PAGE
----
Detroit punks hone their ample strengths on a third album that's pure rock 'n' roll
[B]Clifford Smith[/B] was a sweet soul singer turning out cover versions of [B]'Killing Me Softly'[/B] and [B]'Last Night'[/B] in his native Jamaica, until a squabble over a DAT tape saw his jaw shatt
Crucially, however, Vegas avoids the sexist rhyming many consider inevitable from hardcore ragga; his previous album, 'Heads High', featured pro-feminist track 'Hit Him Back', though those seeking a truly PC toaster should skip past 'Stop Man Food''s copious reference to "Batty boys".
But it is not for his politics that we should laud Vegas. Anyone whose musical antennae are tuned beyond Guitarsville can't help but have been captivated by Vegas' recent hits, the addictive 'Yu Sure' (built around a snatch from Simon & Garfunkel's 'Mrs Robinson') and the ringing 'Frontier' (featuring a sneaky sample of Harold Faltermeyer's 'Axel F').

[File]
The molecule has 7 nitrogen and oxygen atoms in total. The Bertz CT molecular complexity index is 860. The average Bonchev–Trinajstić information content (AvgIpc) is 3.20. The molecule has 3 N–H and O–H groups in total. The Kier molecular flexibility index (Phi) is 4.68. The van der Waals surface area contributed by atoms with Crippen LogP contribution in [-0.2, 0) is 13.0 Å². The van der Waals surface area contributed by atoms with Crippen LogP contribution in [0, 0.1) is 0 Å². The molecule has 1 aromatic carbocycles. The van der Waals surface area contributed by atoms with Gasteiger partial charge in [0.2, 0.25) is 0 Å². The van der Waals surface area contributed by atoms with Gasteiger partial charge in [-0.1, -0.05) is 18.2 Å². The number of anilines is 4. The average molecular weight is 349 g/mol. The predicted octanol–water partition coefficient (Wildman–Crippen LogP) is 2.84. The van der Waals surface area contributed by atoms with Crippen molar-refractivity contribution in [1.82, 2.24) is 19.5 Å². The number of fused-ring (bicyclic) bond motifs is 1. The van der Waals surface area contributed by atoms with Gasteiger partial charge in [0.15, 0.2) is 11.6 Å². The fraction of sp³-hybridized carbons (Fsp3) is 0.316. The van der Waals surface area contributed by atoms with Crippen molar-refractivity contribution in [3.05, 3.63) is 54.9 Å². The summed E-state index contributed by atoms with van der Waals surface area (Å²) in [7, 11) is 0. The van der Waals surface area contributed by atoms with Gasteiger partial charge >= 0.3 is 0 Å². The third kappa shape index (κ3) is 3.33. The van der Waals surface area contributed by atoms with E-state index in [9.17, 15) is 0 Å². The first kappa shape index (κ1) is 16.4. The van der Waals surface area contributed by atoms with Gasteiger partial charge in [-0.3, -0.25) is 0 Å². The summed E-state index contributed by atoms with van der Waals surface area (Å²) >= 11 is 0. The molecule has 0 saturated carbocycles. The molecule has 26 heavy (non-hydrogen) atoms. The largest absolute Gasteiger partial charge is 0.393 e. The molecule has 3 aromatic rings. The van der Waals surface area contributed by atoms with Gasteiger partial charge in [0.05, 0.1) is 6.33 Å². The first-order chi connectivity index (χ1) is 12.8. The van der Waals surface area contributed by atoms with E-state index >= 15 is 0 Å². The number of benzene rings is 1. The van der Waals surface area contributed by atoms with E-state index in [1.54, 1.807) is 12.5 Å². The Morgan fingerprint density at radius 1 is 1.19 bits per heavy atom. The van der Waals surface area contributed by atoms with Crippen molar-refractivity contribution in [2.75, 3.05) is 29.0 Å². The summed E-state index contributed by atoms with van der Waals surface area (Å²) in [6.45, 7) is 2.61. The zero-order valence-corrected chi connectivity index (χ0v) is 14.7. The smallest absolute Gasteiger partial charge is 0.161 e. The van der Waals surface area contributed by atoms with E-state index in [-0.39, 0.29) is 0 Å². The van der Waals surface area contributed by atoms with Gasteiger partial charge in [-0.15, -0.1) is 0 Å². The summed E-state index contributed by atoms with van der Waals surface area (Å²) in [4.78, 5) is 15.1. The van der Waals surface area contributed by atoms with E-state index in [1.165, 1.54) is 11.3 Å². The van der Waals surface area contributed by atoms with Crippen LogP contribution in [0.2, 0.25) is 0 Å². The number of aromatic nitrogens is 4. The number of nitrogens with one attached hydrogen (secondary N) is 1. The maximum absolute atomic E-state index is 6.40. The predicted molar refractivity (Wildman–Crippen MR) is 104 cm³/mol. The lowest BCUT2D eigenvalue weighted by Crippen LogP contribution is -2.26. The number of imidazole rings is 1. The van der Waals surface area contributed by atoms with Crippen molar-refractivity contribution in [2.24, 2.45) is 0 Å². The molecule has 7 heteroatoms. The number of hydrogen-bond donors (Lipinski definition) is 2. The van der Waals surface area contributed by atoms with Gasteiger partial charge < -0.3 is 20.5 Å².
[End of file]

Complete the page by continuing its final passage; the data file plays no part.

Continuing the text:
If these tracks already have a place in your heart, then you'll adore 'Reggae Max', not least because every song sounds similar to the one preceding it. While inspired in short bursts, Vegas is perhaps a little gruelling, a little same-y, over this LP's 55 or so minutes. But tracks like 'Go Go' and the excellent 'Drunken Wispy' drag you back to their irresistible lilts again and again.
A tad overlong, then, but not without considerable charm.
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